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Single bonds are longer because they have the weakest strength. In double and triple bonds, there are more electrons shared between the two atoms which pulls the atoms closer due to the attractive forces between the electrons and protons of the two atoms.
Michael Du 3J wrote:What is the explanation behind why single bonds have longer bond lengths than double and triple bonds?
In single bonds, only 1 pair of electrons are shared, so they have less of a pull on the two nucleus's of the atoms they bond. Therefore, they are longer than double of triple bonds, where more electrons are shared, resulting in a larger negative charge, which pulls the atoms closer together.
To add on, double and triple bonds have shorter bond lengths than single bonds because there are more electrons shared between atoms in a double and triple bond. These additional electrons will have a stronger attraction to the positively charged nucleus, therefore, the distance between the two atoms will be shorter cause the attraction is greater.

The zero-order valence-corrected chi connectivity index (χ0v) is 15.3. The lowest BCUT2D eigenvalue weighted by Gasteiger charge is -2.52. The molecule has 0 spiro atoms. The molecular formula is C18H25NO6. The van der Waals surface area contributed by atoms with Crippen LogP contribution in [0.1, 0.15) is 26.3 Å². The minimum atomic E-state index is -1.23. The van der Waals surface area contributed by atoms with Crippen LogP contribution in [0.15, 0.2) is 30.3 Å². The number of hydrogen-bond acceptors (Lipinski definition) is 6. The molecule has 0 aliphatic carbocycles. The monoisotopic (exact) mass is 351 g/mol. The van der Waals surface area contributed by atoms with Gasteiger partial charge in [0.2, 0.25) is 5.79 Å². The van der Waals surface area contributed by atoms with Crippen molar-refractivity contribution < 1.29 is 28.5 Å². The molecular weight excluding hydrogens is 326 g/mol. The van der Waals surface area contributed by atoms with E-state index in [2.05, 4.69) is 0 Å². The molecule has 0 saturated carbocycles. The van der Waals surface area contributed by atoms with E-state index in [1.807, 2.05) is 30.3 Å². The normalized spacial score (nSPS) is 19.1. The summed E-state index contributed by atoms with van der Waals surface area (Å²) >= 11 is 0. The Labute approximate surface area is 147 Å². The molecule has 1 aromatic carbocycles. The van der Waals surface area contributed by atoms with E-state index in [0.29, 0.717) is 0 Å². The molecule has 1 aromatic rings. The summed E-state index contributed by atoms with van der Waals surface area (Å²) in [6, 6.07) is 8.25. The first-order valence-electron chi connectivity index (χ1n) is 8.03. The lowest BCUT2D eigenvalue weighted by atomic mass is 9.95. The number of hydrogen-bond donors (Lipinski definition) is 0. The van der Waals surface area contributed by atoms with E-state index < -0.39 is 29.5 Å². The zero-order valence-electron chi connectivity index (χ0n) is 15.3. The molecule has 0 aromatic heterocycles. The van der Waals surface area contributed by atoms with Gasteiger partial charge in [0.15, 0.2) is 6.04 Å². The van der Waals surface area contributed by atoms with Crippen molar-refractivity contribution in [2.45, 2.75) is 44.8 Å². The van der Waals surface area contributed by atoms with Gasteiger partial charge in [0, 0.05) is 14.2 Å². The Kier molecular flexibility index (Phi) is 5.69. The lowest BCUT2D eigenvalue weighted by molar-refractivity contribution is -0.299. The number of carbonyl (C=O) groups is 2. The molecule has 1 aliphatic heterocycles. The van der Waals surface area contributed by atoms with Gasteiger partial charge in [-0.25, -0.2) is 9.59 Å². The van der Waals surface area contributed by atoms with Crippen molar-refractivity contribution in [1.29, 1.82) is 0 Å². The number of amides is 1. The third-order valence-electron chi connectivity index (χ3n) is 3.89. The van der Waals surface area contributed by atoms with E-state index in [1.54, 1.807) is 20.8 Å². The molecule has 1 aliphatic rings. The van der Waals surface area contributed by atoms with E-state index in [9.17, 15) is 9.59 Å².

Double bonds have a stronger attraction because there are more electrons involved in bonding, therefore they are shorter, and triple bonds involve even more electrons and have an ever greater attraction, and are therefore even shorter
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